Albright opens talks with Mubarak over Iraq
February 3, 1998
Albright and Bahrain's foreign minister, Sheikh
Mohammad bin Mubarak al-Khalifa
Web posted at: 12:56 p.m. EST (1756 GMT)
CAIRO, Egypt (CNN) -- U.S. Secretary of State Madeleine
Albright began talks Tuesday with Egyptian President Hosni
Mubarak, as she wound up visits to Europe and the Middle East
to shore up support for a possible military strike against
Mubarak, a key U.S. ally, has opposed the use of force
Albright arrived in Cairo from Bahrain, where she said she
was confident the United States would have "all the
cooperation we need" from Persian Gulf states if action
against Iraq became necessary.
"I have had very positive support -- whether from (Jordan's)
King Hussein, the emir here, or Kuwait or Saudi Arabia -- for
what we are seeking," she said. Albright made the comments
earlier in the day in Bahrain's capital of Manama, after
meeting with the emir, Sheikh Isa bin Sulman al Khalifa, and
However, Albright was evasive about whether Bahrain had
agreed to allow the use of its military bases for U.S. air
strikes against Iraq.
"I'm not going to comment on specific countries or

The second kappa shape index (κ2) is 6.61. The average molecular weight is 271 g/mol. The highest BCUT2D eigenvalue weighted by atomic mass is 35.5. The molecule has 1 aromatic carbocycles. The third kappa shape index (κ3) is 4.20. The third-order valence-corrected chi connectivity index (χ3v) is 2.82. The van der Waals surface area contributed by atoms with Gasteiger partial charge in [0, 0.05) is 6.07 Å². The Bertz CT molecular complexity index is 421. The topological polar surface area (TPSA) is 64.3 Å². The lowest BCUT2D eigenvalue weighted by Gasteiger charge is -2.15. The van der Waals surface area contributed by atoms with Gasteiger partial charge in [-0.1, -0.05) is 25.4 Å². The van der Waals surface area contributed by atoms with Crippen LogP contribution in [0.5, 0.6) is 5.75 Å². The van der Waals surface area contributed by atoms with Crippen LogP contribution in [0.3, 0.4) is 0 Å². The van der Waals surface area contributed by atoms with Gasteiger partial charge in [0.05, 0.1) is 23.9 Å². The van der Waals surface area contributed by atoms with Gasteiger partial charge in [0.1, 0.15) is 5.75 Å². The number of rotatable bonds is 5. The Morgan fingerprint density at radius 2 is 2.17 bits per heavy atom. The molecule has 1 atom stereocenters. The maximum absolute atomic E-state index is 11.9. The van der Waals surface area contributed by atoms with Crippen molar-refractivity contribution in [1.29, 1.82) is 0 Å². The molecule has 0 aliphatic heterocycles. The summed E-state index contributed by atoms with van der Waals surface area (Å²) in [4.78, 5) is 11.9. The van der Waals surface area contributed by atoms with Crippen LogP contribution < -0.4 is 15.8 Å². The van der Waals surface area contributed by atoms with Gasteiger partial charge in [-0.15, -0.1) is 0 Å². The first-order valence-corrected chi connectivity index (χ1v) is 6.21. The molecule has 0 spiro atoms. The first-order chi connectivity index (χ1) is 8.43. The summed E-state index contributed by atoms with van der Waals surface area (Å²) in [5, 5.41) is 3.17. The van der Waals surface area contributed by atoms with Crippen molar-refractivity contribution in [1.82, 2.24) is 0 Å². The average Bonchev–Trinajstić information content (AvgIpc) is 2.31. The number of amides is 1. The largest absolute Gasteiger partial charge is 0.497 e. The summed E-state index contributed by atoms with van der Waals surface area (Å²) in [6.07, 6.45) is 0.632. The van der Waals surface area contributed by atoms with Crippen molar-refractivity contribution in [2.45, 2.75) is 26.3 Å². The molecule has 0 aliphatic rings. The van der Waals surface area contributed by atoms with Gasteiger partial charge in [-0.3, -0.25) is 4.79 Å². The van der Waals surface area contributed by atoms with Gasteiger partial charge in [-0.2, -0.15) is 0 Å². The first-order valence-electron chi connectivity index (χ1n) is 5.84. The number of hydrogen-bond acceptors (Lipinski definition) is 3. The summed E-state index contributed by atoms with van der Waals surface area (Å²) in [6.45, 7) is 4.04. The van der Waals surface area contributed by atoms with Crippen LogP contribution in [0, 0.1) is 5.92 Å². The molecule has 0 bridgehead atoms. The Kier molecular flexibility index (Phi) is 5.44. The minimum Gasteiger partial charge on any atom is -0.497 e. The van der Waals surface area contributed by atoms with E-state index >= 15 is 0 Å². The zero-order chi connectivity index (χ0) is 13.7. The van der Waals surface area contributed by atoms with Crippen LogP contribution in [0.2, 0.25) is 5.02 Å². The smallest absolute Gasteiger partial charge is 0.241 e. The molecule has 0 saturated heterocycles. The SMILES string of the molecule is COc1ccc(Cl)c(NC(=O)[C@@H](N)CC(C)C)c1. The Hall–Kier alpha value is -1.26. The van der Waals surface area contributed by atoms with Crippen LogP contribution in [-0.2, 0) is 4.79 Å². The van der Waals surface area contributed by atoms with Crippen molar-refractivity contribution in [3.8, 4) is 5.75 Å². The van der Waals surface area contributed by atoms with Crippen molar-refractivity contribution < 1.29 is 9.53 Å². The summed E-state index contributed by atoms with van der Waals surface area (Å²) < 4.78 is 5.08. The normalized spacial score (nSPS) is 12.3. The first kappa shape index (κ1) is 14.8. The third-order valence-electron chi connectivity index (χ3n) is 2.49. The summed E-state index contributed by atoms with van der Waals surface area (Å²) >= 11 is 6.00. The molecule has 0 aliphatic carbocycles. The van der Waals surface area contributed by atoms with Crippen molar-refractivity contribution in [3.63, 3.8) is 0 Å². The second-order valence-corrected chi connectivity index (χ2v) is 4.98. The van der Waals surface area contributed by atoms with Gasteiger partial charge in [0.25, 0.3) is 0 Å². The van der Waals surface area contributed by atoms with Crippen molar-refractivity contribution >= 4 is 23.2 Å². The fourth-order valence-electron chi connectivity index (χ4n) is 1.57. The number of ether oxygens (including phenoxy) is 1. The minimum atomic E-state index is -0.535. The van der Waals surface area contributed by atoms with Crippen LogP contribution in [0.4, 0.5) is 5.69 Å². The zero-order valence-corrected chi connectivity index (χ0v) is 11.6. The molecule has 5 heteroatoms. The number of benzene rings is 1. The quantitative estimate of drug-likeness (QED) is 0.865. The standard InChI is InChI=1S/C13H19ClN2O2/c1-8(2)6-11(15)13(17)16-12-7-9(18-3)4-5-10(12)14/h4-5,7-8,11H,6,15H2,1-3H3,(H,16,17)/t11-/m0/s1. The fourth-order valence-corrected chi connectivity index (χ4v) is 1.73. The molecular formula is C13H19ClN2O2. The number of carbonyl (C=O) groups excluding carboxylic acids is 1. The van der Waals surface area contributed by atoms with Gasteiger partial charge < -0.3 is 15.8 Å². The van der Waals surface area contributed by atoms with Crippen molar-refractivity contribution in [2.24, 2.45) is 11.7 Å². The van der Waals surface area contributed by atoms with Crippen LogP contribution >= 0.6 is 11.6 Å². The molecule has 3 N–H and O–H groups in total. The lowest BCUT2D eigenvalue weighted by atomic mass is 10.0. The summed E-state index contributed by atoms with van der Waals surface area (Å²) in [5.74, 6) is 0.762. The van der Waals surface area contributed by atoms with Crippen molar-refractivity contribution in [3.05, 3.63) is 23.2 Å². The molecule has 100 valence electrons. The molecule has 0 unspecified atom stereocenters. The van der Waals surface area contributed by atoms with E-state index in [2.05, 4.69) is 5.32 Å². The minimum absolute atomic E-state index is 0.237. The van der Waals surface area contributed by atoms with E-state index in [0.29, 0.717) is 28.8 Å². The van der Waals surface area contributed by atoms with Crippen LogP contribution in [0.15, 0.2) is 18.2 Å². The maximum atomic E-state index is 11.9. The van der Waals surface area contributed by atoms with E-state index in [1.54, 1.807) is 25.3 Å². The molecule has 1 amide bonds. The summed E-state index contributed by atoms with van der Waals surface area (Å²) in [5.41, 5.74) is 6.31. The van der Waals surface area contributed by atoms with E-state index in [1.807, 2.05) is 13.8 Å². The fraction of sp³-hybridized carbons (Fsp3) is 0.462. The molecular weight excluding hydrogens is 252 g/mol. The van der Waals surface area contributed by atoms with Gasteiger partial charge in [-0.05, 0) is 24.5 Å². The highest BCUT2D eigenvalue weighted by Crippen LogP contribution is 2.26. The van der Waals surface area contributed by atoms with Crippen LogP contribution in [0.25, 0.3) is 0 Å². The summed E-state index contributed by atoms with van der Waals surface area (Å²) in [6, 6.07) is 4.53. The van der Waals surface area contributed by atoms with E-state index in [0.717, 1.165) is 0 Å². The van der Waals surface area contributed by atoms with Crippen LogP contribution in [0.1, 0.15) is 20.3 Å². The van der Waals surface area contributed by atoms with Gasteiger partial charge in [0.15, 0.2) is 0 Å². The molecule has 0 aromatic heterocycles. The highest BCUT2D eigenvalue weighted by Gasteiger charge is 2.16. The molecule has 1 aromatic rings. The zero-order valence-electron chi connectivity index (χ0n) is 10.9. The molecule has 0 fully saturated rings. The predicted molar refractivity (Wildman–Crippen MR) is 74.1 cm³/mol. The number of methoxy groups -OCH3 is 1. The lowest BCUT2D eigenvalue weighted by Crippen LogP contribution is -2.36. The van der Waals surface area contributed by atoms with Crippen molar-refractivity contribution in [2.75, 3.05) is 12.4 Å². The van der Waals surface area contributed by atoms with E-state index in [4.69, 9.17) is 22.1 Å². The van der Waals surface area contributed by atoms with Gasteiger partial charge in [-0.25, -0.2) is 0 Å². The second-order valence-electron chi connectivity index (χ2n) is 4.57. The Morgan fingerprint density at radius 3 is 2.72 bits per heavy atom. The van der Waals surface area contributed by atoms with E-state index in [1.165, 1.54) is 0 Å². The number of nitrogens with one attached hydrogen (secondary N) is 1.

operational details. But we believe we will have the
cooperation we need to use our forces, if necessary, from all
the countries," she said.
Bahrain, a Gulf Arab island, is regional headquarters of the
U.S. Fifth Fleet.
Washington has repeatedly threatened military force if Iraq
cannot be persuaded by diplomacy to comply with U.N. demands
to give full access to U.N. arms inspectors seeking to ensure
the country's elimination of biological, chemical and nuclear
weapons of mass destruction.
The aircraft carrier USS Nimitz is stationed in the
The United States has assembled a powerful multi-service
force to keep the pressure on Iraq in the standoff over U.N.
inspectors' access to suspected weapons sites.
Two aircraft carrier battle groups are patrolling the Gulf
region with 108 embarked tactical aircraft, able to hit
targets 1,000 miles (1,600 km) or more away with high-
Overall, about 25,000 U.S. personnel have been deployed in
the region, including about 8,000 airmen and 3,000 Army
troops, according to the U.S. Central Command that is
responsible for coordinating U.S. forces in the area.
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